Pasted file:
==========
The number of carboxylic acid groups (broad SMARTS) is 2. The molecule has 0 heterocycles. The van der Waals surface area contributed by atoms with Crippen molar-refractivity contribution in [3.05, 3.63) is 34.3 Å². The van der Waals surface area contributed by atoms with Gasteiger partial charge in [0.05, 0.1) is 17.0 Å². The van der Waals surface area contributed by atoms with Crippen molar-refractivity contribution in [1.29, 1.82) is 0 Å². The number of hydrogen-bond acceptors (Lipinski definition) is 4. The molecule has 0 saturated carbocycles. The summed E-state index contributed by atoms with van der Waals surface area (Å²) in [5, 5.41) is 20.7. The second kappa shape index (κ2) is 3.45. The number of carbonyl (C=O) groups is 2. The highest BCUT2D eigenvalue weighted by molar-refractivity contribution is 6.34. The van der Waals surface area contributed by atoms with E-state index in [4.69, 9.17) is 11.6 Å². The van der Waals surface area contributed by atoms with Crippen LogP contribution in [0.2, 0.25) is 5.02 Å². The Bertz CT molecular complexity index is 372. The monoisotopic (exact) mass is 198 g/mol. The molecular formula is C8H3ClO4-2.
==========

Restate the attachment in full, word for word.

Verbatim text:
The number of carboxylic acid groups (broad SMARTS) is 2. The molecule has 0 heterocycles. The van der Waals surface area contributed by atoms with Crippen molar-refractivity contribution in [3.05, 3.63) is 34.3 Å². The van der Waals surface area contributed by atoms with Gasteiger partial charge in [0.05, 0.1) is 17.0 Å². The van der Waals surface area contributed by atoms with Crippen molar-refractivity contribution in [1.29, 1.82) is 0 Å². The number of hydrogen-bond acceptors (Lipinski definition) is 4. The molecule has 0 saturated carbocycles. The summed E-state index contributed by atoms with van der Waals surface area (Å²) in [5, 5.41) is 20.7. The second kappa shape index (κ2) is 3.45. The number of carbonyl (C=O) groups is 2. The highest BCUT2D eigenvalue weighted by molar-refractivity contribution is 6.34. The van der Waals surface area contributed by atoms with E-state index in [4.69, 9.17) is 11.6 Å². The van der Waals surface area contributed by atoms with Crippen LogP contribution in [0.2, 0.25) is 5.02 Å². The Bertz CT molecular complexity index is 372. The monoisotopic (exact) mass is 198 g/mol. The molecular formula is C8H3ClO4-2.